Dilemma of social medias credibility
November 25th, 2013 | Technology Times | No Comments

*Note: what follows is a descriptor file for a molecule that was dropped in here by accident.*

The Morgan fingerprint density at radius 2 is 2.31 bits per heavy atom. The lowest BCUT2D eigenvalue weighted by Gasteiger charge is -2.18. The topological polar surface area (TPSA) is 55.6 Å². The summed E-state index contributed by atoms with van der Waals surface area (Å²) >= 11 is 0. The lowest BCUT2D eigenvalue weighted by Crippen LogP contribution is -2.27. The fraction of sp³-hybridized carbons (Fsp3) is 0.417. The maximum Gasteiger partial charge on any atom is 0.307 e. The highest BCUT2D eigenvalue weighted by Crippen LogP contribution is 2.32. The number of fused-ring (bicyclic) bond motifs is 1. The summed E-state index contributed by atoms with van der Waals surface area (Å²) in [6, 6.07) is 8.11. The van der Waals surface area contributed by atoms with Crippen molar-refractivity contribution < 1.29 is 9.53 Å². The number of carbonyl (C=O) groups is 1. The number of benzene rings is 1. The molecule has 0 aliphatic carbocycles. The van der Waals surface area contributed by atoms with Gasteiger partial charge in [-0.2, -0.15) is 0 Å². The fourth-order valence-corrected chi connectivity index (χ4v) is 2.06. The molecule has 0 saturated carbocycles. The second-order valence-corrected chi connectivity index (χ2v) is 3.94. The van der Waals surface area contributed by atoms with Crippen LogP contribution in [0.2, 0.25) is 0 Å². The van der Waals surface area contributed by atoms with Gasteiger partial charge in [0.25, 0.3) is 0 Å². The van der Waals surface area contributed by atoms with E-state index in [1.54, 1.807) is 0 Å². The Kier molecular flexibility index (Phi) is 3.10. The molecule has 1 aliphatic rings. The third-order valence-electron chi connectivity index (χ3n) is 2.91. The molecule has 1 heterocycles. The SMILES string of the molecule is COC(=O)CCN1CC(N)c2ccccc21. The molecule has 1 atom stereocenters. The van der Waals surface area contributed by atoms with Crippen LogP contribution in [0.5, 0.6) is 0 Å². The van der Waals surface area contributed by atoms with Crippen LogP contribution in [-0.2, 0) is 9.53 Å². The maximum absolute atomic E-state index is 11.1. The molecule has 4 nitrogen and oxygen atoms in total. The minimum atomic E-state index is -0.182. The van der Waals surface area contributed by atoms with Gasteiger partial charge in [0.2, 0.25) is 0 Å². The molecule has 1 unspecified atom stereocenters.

Social media has emerged as the mobile and web-based technologies phenomena of the modern world, where internet users create, share or exchange information and ideas in virtual communities and networks. Currently, a number of interactive websites including the most popular social networking site Facebook, followed by Twitter and LinkedIn are available for the purpose. According to statistics, the number of internet users opting for social media is on the rise across the world, as they feel encouraged to say or release information of their choice. As for as the utility of social media in developed states is concerned, the usage of social media is mostly confined to dissemination of information and develop opinion based on facts and arguments in addition to trickle down the benefits of modern research and developments of diverse nature to the people. And the results are quite vivid as one can see a wide difference of progress in developed and under-developed states can be witnessed. For instance, websites like Facebook and Twitter help farm workers not only to speak to people who influence policies but also the public who might not be aware of conditions in the fields. So is the case with other sectors. While in the case of Pakistan, the social media has aggressively grasped the internet users including mobile phone users. This platform has played an important role in stimulating the dormant people to have social interaction with others. Organizations, communities and individuals in Pakistan share, discuss contents and run various campaigns. However, at the same time lack of credibility is something that has rocked the social media very gravely. Particularly, political forces, pressure groups, organizations and individuals are relatively the most penetrating players as they spread information of their own choice serving their own interests. The worrisome aspect of this trend is that the social media users easily get influenced with what others say on social media. Resultantly, this is widely leading to disarrayed public perceptions about certain issues which, of course, is not serving Pakistan and the government as well in any way. We have a culture we rise to handle issues when the time is almost over. We should go with the social media as it has emerged as the fast medium of social interaction and information exchange, but it must be regulated under some mechanism. The relevant authorities need to draft an effective policy framework so that the credibility, quality and effectiveness of the contents released on social media are monitored.
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